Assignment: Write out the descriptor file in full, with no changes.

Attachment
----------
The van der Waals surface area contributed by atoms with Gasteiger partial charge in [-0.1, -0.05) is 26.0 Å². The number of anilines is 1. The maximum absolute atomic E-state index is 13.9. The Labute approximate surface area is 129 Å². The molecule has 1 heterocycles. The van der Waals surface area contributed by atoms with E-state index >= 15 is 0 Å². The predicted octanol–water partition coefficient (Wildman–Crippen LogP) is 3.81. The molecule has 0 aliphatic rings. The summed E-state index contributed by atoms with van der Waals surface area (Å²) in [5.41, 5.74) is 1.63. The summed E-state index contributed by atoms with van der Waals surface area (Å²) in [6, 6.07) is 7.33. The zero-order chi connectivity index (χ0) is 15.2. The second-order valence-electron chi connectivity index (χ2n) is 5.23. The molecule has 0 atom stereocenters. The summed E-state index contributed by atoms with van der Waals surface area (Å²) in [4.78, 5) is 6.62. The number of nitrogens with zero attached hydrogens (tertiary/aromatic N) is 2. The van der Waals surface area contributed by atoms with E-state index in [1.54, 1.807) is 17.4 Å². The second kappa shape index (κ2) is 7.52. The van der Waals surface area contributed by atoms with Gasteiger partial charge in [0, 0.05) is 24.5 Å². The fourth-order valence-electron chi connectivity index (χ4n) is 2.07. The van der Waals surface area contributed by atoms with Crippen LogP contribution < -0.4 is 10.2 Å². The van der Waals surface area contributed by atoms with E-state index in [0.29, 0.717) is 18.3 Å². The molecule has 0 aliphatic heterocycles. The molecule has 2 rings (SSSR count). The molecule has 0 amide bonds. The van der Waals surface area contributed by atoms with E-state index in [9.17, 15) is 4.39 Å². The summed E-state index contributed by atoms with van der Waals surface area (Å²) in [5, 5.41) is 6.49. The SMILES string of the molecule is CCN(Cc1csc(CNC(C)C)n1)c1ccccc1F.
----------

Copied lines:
The van der Waals surface area contributed by atoms with Gasteiger partial charge in [-0.1, -0.05) is 26.0 Å². The number of anilines is 1. The maximum absolute atomic E-state index is 13.9. The Labute approximate surface area is 129 Å². The molecule has 1 heterocycles. The van der Waals surface area contributed by atoms with E-state index >= 15 is 0 Å². The predicted octanol–water partition coefficient (Wildman–Crippen LogP) is 3.81. The molecule has 0 aliphatic rings. The summed E-state index contributed by atoms with van der Waals surface area (Å²) in [5.41, 5.74) is 1.63. The summed E-state index contributed by atoms with van der Waals surface area (Å²) in [6, 6.07) is 7.33. The zero-order chi connectivity index (χ0) is 15.2. The second-order valence-electron chi connectivity index (χ2n) is 5.23. The molecule has 0 atom stereocenters. The summed E-state index contributed by atoms with van der Waals surface area (Å²) in [4.78, 5) is 6.62. The number of nitrogens with zero attached hydrogens (tertiary/aromatic N) is 2. The van der Waals surface area contributed by atoms with E-state index in [1.54, 1.807) is 17.4 Å². The second kappa shape index (κ2) is 7.52. The van der Waals surface area contributed by atoms with Gasteiger partial charge in [0, 0.05) is 24.5 Å². The fourth-order valence-electron chi connectivity index (χ4n) is 2.07. The van der Waals surface area contributed by atoms with Crippen LogP contribution < -0.4 is 10.2 Å². The van der Waals surface area contributed by atoms with E-state index in [0.29, 0.717) is 18.3 Å². The molecule has 0 aliphatic heterocycles. The molecule has 2 rings (SSSR count). The molecule has 0 amide bonds. The van der Waals surface area contributed by atoms with E-state index in [9.17, 15) is 4.39 Å². The summed E-state index contributed by atoms with van der Waals surface area (Å²) in [5, 5.41) is 6.49. The SMILES string of the molecule is CCN(Cc1csc(CNC(C)C)n1)c1ccccc1F.